Ah, Eggs Benedict. It’s the special, satisfying breakfast you make when you have a few extra minutes in the morning—or order at your local Peach Valley Café when you don’t.
But how did this one-of-a-kind dish get its start? While no one quite knows who was the first person to pair poached eggs with Canadian bacon and hollandaise sauce, we do have an idea of where it started. As is the case with so many culinary creations, all signs point to New York.
Read on as we explore the unique history behind this beloved breakfast dish.
A makeshift meal…
One popularly-accepted origin story of Eggs Benedict stems from Delmonico’s, New York. It is said that there, in the 1860s, a regular customer named Mrs. LeGrand Benedict was stumped and searching for something new to try on the menu. Likely having tried all the other dishes, Benedict aired her concerns to Chef Charles Ranhofer who whipped up something that would stick: a poached egg dish served on toasted muffins, smothered in hollandaise sauce. Sound familiar?
It must have won over Benedict, because Ranhofer named the recipe after her in his 1894 cookbook, The Epicurean. Then, it took the name “Eggs la Benedick,” but it’s not hard to see the progression from this to our more modern “Eggs Benedict.”
What makes this story a commonly-accepted one? It probably has a little something to do with Delmonico’s itself. The famous New York restaurant is seeped in tradition, boasting several historical firsts—the first restaurant to have a printed menu, the first to serve Baked Alaska, etc. It already has a reputation for innovation, so it’s not hard for historians and food lovers to tack on one more achievement to its hefty list.
… or a curative treat
Of course, Delmonico’s may be a likely origin—but it’s not the only theory floating around. Others, including The New Yorker, attribute the famous dish to one Mr. Lemuel Benedict. A 1942 “Talk of the Town” piece in the magazine stated that, in 1894, Benedict rolled in for breakfast at the Waldorf Hotel after a night of drinking. Naturally hungry, he likely picked the first things he thought of that would satisfy his appetite without being too hearty. The result? You guessed it—a seemingly mish-mash combination of bacon, poached eggs, hollandaise sauce and buttered toast. With a few small tweaks, this one-time-oddball mixture became a recipe for the ages. The New Yorker even called Benedict “the sole surviving epicure among those who have given their names to great dishes.” Who would’ve thought that such a seemingly random dish, borne out of such mundane circumstances, would become a staple of breakfast and brunch menus all around?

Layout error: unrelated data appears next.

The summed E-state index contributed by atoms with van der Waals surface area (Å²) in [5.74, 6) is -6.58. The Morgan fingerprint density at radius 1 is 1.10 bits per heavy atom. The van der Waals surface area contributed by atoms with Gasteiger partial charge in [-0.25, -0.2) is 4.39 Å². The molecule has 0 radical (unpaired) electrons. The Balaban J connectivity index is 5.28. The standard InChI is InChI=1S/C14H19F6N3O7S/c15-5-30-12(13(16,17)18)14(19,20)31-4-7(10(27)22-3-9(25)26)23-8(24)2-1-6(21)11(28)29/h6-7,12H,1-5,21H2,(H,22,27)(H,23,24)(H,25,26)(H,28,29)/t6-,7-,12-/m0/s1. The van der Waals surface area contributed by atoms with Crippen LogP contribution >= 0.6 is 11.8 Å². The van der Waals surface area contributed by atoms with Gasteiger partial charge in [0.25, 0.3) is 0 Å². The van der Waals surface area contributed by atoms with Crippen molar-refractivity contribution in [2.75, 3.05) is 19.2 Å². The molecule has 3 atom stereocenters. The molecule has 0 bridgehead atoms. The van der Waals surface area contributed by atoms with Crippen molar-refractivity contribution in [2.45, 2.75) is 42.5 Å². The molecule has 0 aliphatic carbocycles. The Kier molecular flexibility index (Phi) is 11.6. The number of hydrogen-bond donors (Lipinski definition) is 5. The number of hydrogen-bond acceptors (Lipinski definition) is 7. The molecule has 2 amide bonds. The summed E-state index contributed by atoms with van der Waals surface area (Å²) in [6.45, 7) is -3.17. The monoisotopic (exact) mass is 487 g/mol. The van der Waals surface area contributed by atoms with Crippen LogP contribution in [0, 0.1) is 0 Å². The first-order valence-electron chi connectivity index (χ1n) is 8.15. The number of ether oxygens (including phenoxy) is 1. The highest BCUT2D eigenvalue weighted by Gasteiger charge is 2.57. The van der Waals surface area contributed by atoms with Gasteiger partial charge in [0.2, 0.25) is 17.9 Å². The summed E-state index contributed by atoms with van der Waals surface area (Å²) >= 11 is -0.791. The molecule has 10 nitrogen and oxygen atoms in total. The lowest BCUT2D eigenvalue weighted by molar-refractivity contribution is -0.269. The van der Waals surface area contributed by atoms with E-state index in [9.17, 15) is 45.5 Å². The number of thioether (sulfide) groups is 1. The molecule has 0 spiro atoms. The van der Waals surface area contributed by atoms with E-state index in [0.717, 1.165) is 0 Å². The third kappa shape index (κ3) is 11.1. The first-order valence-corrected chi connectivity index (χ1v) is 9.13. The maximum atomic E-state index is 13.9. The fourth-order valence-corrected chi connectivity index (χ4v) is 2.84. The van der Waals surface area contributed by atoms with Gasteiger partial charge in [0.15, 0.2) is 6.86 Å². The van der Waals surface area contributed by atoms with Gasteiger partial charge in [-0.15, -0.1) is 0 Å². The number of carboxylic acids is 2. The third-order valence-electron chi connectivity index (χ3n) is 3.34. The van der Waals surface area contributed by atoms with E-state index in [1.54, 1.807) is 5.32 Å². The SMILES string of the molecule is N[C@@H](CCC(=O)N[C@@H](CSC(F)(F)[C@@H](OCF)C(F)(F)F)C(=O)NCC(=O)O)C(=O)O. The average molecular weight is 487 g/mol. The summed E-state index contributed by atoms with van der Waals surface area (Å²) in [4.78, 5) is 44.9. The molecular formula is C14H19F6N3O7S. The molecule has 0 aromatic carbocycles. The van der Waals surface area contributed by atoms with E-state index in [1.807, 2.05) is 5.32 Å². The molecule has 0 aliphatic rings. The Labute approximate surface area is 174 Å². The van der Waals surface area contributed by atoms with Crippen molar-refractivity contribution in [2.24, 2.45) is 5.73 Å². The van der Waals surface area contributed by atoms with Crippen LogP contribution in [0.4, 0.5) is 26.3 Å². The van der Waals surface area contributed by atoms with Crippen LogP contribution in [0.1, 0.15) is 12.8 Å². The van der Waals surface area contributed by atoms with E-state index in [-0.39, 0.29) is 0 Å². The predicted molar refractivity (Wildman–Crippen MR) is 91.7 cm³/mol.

Eggs Benedict today
Is your mouth watering yet? After all this talk about Eggs Benedict, you may be craving a plate yourself. Peach Valley can help!
We offer the classic dish for those days when you want to indulge in a familiar favorite—our Traditional Eggs Benedict pairs poached eggs, Canadian bacon, an English muffin and fresh hollandaise with breakfast potatoes for a satisfying supplement. But for those who want to try something new, why not try the Vegetable & Egg Croissant Benedict, which pairs a flaky croissant with asparagus, grilled tomato and onions with the familiar ingredients? Or consider the Philly Steak & Egg Croissant Benedict, which features Philly beef grilled with peppers, mushrooms and red onions. The same foundation—poached eggs and hollandaise sauce—provides a welcome combination across the board.
Who prepared the first Eggs Benedict—and when did they do it? For the culinarily curious, those questions might still seem up in the air… but they’re all sure to disappear once you dig into the rich fusion of flavor and texture that is Eggs Benedict.